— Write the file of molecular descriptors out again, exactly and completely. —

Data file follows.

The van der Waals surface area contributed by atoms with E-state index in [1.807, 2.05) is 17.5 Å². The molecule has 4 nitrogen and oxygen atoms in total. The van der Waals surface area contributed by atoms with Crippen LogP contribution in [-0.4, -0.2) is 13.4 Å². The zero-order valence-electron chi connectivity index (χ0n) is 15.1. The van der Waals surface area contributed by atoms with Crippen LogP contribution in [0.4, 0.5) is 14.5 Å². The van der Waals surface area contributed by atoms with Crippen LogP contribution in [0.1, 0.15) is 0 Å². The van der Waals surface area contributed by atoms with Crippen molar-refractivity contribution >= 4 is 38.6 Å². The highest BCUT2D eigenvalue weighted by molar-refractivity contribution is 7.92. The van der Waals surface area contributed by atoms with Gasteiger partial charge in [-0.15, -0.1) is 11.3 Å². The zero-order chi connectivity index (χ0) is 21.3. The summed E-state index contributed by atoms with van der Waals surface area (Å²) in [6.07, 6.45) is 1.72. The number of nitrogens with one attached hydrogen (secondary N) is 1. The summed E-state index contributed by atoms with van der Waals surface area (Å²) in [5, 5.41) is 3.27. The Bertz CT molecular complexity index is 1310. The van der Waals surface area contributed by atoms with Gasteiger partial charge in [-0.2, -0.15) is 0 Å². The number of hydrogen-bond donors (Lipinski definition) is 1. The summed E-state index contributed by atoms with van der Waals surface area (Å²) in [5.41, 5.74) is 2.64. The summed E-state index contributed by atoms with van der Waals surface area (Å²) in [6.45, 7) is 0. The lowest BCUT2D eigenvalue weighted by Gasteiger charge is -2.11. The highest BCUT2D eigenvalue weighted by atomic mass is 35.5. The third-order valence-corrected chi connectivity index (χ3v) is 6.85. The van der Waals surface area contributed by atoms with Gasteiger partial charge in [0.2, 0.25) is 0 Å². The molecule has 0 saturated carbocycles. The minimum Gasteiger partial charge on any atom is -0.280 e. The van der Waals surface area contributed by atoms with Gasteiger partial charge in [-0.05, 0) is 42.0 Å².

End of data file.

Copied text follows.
The van der Waals surface area contributed by atoms with E-state index in [1.807, 2.05) is 17.5 Å². The molecule has 4 nitrogen and oxygen atoms in total. The van der Waals surface area contributed by atoms with Crippen LogP contribution in [-0.4, -0.2) is 13.4 Å². The zero-order valence-electron chi connectivity index (χ0n) is 15.1. The van der Waals surface area contributed by atoms with Crippen LogP contribution in [0.4, 0.5) is 14.5 Å². The van der Waals surface area contributed by atoms with Crippen LogP contribution in [0.1, 0.15) is 0 Å². The van der Waals surface area contributed by atoms with Crippen molar-refractivity contribution >= 4 is 38.6 Å². The highest BCUT2D eigenvalue weighted by molar-refractivity contribution is 7.92. The van der Waals surface area contributed by atoms with Gasteiger partial charge in [-0.15, -0.1) is 11.3 Å². The zero-order chi connectivity index (χ0) is 21.3. The summed E-state index contributed by atoms with van der Waals surface area (Å²) in [6.07, 6.45) is 1.72. The number of nitrogens with one attached hydrogen (secondary N) is 1. The summed E-state index contributed by atoms with van der Waals surface area (Å²) in [5, 5.41) is 3.27. The Bertz CT molecular complexity index is 1310. The van der Waals surface area contributed by atoms with Gasteiger partial charge in [-0.2, -0.15) is 0 Å². The number of hydrogen-bond donors (Lipinski definition) is 1. The summed E-state index contributed by atoms with van der Waals surface area (Å²) in [5.41, 5.74) is 2.64. The summed E-state index contributed by atoms with van der Waals surface area (Å²) in [6.45, 7) is 0. The lowest BCUT2D eigenvalue weighted by Gasteiger charge is -2.11. The highest BCUT2D eigenvalue weighted by atomic mass is 35.5. The third-order valence-corrected chi connectivity index (χ3v) is 6.85. The van der Waals surface area contributed by atoms with Gasteiger partial charge in [0.2, 0.25) is 0 Å². The molecule has 0 saturated carbocycles. The minimum Gasteiger partial charge on any atom is -0.280 e. The van der Waals surface area contributed by atoms with Gasteiger partial charge in [-0.05, 0) is 42.0 Å².